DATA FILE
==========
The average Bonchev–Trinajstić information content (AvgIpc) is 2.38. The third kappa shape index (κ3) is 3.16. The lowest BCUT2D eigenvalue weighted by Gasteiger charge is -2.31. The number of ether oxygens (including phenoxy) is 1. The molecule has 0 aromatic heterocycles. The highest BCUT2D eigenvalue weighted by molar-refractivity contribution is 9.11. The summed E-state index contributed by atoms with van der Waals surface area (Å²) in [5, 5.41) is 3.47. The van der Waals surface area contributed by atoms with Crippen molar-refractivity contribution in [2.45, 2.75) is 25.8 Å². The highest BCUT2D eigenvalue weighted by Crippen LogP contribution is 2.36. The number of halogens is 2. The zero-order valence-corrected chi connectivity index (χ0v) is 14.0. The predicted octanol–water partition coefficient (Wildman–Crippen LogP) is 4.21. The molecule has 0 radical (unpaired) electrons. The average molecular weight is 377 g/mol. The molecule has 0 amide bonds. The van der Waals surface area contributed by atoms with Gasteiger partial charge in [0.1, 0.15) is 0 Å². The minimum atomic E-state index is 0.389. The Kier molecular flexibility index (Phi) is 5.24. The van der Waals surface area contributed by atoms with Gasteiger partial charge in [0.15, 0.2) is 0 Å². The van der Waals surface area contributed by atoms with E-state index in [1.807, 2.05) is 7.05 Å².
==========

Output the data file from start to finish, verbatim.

The average Bonchev–Trinajstić information content (AvgIpc) is 2.38. The third kappa shape index (κ3) is 3.16. The lowest BCUT2D eigenvalue weighted by Gasteiger charge is -2.31. The number of ether oxygens (including phenoxy) is 1. The molecule has 0 aromatic heterocycles. The highest BCUT2D eigenvalue weighted by molar-refractivity contribution is 9.11. The summed E-state index contributed by atoms with van der Waals surface area (Å²) in [5, 5.41) is 3.47. The van der Waals surface area contributed by atoms with Crippen molar-refractivity contribution in [2.45, 2.75) is 25.8 Å². The highest BCUT2D eigenvalue weighted by Crippen LogP contribution is 2.36. The number of halogens is 2. The zero-order valence-corrected chi connectivity index (χ0v) is 14.0. The predicted octanol–water partition coefficient (Wildman–Crippen LogP) is 4.21. The molecule has 0 radical (unpaired) electrons. The average molecular weight is 377 g/mol. The molecule has 0 amide bonds. The van der Waals surface area contributed by atoms with Gasteiger partial charge in [0.1, 0.15) is 0 Å². The minimum atomic E-state index is 0.389. The Kier molecular flexibility index (Phi) is 5.24. The van der Waals surface area contributed by atoms with Gasteiger partial charge in [0.15, 0.2) is 0 Å². The van der Waals surface area contributed by atoms with E-state index in [1.807, 2.05) is 7.05 Å².